Melange is a more static blend than I initially thought. Some blends have profiles that take you on a journey through a smoke, some hold you in place. Neither is a bad thing, I imagine both have their place in most pipe smokers appreciation. But some blends have a complexity that give the impression of a changing profile, but as you experience it more, you adjust to what gets you the most out of that blend and the nuances come into resolution. The more I smoke Afternoon Melange, the less those Oriental and Virginia subtleties seem to develop, and the more it seems they are present from the onset, making for a very consistent, dynamic smoke. I guess it's like stepping out of a dark room and into bright daylight—things clear up with some time to adjust.
|A thick sliced, broken flake in the Scottish tradition. Ripe red Virginia tobaccos are combined with a generous measure of fine Louisiana Perique and then pressed to marry the components and deepen the flavors. The cakes are sliced and gently broken before tinning. Fillmore presents an elegant sweetness and delightful piquancy, enhanced by a creamy richness that develops throughout the bowl. Sit back, and enjoy a lovely, leisurely smoke!|
Fillmore I was very excited for. I’m a big fan of what few G. L. Pease blends I’ve had, so trying new mixtures from that marquee is more than welcome. Additionally, I have a particular affinity for Virginia and VaPer blends, as you may be aware if you’ve read past columns. The addition of Latakia here piques my interest. Let’s see what Fillmore’s about.
The tin note has that Virginia bouquet—vinous, fig, grassy, fermented. As I sit with it, a little lemon seems to arise. I can't say I make out much that I identify as the Latakia.
Prepared as a beautiful broken flake, I barely break it up at all to pack it. I give it a charring light and it takes a flame with ease.
A good VaPer on a good sunny day. Spring has sprung.
I went out with my Tsuge, my book, and my coffee this afternoon, ready for my first taste of Fillmore.
We start off with a very pleasant sweetness, almost honey-like, as the Perique spice grows and engages the olfactory above fruity, tangy, and earthy notes. The Perique presence in this blend is quite high. The balance of sweet and spice here is phenomenal. Every few draws I get an ambrosial, smooth bready note, a toasty warmth.
The tin description doesn't lie when it says the Fillmore is a developing creamy smoke through the bowl. It's a tame burn with a dense smoke.
Similar to Melange, Fillmore keeps a light easily, but it burns quite slow. Perhaps that's the flake cut. At any rate, this is a great blend for a long smoke, especially sitting out in the sun. Is it the combustion or time itself slowing down? I'm not sure, maybe both.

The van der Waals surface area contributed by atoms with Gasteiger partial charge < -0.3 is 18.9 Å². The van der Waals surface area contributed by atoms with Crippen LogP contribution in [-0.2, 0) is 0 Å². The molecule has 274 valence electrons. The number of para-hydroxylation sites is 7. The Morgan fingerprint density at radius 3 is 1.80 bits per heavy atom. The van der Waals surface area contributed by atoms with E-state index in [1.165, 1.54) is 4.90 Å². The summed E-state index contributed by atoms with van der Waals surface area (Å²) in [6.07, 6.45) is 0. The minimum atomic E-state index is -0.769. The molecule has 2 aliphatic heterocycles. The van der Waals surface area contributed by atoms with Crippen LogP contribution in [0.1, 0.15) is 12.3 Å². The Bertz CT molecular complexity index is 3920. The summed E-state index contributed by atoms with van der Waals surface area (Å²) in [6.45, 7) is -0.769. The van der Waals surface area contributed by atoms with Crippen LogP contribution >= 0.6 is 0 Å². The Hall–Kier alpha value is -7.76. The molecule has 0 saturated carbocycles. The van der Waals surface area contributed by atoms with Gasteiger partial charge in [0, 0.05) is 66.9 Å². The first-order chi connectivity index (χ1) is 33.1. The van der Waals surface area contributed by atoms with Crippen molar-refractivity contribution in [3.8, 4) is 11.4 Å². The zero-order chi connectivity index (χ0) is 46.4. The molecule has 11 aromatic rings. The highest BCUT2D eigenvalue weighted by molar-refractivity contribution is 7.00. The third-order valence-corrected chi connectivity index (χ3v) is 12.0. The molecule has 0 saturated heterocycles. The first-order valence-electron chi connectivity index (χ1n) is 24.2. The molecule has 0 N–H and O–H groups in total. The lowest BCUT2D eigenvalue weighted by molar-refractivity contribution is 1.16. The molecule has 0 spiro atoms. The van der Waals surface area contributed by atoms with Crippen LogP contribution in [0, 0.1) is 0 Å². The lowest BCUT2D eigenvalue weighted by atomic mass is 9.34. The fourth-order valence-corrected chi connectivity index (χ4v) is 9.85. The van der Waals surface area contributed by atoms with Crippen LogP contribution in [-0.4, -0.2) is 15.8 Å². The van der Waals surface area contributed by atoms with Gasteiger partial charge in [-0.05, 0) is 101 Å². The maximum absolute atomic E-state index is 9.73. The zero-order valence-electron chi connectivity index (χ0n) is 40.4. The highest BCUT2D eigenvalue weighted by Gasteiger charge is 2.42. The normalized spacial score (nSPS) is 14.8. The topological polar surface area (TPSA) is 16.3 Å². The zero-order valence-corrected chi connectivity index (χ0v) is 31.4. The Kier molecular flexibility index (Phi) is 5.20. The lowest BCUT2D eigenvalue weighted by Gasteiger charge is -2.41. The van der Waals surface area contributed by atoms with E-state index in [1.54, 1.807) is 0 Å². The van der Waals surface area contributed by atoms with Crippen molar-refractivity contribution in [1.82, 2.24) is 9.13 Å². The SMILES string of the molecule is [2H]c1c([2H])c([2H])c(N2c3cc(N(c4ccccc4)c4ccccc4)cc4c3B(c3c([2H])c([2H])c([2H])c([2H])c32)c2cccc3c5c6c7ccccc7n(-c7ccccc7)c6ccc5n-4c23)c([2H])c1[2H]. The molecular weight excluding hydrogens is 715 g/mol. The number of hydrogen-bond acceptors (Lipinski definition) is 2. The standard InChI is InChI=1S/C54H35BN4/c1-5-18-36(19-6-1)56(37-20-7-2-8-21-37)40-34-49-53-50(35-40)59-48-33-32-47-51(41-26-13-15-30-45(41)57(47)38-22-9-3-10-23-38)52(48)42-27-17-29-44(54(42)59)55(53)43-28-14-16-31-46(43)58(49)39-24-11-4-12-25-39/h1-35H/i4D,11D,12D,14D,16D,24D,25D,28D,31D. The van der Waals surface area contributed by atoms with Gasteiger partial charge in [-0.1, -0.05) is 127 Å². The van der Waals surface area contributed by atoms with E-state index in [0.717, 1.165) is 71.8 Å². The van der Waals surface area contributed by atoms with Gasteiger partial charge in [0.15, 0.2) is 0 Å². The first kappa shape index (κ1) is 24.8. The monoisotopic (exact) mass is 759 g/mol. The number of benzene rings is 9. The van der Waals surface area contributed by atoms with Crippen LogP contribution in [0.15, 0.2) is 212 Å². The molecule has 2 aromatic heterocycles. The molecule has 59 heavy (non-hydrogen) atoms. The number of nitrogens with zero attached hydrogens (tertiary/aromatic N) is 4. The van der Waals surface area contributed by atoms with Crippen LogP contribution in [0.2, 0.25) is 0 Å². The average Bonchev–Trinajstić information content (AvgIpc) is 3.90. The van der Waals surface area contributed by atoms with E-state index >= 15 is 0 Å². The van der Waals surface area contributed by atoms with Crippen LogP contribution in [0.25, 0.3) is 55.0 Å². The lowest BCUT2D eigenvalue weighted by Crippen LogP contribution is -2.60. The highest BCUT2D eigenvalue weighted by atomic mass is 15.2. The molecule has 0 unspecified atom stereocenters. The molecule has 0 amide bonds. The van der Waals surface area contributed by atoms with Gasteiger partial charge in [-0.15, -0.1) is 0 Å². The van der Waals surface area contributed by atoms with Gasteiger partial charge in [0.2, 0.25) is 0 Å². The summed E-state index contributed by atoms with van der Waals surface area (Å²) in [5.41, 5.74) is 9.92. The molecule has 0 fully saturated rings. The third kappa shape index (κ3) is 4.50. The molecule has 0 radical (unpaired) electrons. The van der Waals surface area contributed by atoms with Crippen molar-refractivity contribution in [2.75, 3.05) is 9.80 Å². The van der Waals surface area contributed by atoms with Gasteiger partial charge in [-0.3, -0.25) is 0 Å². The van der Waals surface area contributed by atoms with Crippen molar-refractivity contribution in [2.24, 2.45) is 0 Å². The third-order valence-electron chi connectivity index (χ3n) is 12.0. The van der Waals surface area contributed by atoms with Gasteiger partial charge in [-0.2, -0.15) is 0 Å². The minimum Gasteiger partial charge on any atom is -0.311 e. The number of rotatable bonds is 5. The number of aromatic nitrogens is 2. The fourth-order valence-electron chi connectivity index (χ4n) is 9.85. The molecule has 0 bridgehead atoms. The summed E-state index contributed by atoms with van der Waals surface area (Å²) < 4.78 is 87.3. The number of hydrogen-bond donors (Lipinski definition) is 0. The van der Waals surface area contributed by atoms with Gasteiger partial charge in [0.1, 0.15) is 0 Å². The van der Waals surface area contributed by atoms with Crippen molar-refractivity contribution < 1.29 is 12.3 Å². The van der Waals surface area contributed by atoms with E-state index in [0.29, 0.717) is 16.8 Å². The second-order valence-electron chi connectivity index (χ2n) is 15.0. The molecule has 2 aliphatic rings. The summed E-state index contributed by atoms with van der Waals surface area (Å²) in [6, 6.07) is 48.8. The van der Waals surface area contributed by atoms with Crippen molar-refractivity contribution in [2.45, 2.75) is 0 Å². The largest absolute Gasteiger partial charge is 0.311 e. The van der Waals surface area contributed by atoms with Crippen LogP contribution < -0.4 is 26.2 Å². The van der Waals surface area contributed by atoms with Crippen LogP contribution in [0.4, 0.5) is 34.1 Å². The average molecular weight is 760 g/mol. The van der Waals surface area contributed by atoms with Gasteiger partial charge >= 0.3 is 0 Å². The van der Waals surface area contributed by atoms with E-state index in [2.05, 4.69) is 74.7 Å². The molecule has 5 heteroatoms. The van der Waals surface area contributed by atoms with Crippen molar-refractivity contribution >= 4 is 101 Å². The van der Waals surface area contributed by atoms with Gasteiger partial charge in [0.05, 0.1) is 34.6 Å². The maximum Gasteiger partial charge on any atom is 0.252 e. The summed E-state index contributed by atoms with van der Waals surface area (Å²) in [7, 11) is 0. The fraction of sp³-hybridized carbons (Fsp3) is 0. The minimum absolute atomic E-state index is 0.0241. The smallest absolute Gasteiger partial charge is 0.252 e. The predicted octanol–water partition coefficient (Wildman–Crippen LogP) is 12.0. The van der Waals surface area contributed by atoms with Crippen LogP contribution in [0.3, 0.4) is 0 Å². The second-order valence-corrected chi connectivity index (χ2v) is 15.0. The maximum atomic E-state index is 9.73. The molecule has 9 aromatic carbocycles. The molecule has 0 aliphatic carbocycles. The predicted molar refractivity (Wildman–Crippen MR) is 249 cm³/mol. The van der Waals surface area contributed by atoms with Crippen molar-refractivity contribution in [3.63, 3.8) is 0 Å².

This is one of the more Perique-heavy blends I've smoked. Despite that significant Perique presence, it doesn't overpower as the Virginias are vibrant with flavor. A wonderful harmony of earth and tanginess. The Virginias also seem to carry some bready notes with a hint of savoriness which I'm imagining is imparted from the small portion of Latakia.
It's a blend you really want to slow smoke to get the most out of. It's not so much that it's super complex (though there is certainly complexity to it), but the way these Virginias and Perique compliment, and with the trace Latakia, you can really explore the profile, it's one to try again and again and really come to know for it's subtleties.
It's been my experience that the spice becomes more concentrated through the smoke in a narrow bowl, but the Virginias sustain and you keep more of that dynamic through the smoke in a wider bowl.
A bright and lively sweetness under the tongue, earthy spice from the Perique wades through the olfactory, everything has its place in this mix. G. L. Pease—the George Martin of pipe tobacco blending?
I imagine you have to be a big lover of Perique for this to be an all day smoke. In fact, you likely need to be a moderate lover of the spicey varietal to tolerate it at all, but if it is your thing, this is sure to be an enjoyable experience.
Until next time...
I think these were a great two blends for the first non-weekly column. For me, they both ended up being blends that, while very different profile wise, were similar in their moderate complexity that took a little more time to understand. I was hoping the extra week between blogs would give me the chance to dig in a little more, and that certainly was my experience with this installment.
I'll be back in two weeks with another Tobacco File, one I'm especially excited for because it will feature a blend that is yet to be released that I've already been enjoying!
Should I try a new sign off phrase?
Put that in your pipe and...file it.
Too bureaucratic, I'll figure it out one of these days. Thanks for reading!